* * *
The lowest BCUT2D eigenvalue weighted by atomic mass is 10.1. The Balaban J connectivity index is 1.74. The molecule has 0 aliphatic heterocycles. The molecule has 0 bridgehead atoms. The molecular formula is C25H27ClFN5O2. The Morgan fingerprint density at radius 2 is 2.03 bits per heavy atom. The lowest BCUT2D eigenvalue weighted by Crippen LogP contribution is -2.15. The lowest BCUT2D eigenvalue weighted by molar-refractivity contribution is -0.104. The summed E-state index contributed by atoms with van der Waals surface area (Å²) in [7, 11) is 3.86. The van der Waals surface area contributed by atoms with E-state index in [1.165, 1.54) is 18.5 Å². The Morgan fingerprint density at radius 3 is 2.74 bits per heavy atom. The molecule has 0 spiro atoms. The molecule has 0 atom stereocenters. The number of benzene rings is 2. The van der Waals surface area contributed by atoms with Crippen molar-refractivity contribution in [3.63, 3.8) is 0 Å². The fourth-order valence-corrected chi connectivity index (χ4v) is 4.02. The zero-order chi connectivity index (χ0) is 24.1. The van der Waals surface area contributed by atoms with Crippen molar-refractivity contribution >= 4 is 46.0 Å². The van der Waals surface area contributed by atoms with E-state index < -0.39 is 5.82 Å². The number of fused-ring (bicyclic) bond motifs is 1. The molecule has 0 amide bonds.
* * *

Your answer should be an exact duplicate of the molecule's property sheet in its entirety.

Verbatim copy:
The lowest BCUT2D eigenvalue weighted by atomic mass is 10.1. The Balaban J connectivity index is 1.74. The molecule has 0 aliphatic heterocycles. The molecule has 0 bridgehead atoms. The molecular formula is C25H27ClFN5O2. The Morgan fingerprint density at radius 2 is 2.03 bits per heavy atom. The lowest BCUT2D eigenvalue weighted by Crippen LogP contribution is -2.15. The lowest BCUT2D eigenvalue weighted by molar-refractivity contribution is -0.104. The summed E-state index contributed by atoms with van der Waals surface area (Å²) in [7, 11) is 3.86. The van der Waals surface area contributed by atoms with E-state index in [1.165, 1.54) is 18.5 Å². The Morgan fingerprint density at radius 3 is 2.74 bits per heavy atom. The molecule has 0 spiro atoms. The molecule has 0 atom stereocenters. The number of benzene rings is 2. The van der Waals surface area contributed by atoms with Crippen molar-refractivity contribution in [3.63, 3.8) is 0 Å². The fourth-order valence-corrected chi connectivity index (χ4v) is 4.02. The zero-order chi connectivity index (χ0) is 24.1. The van der Waals surface area contributed by atoms with Crippen molar-refractivity contribution >= 4 is 46.0 Å². The van der Waals surface area contributed by atoms with E-state index < -0.39 is 5.82 Å². The number of fused-ring (bicyclic) bond motifs is 1. The molecule has 0 amide bonds.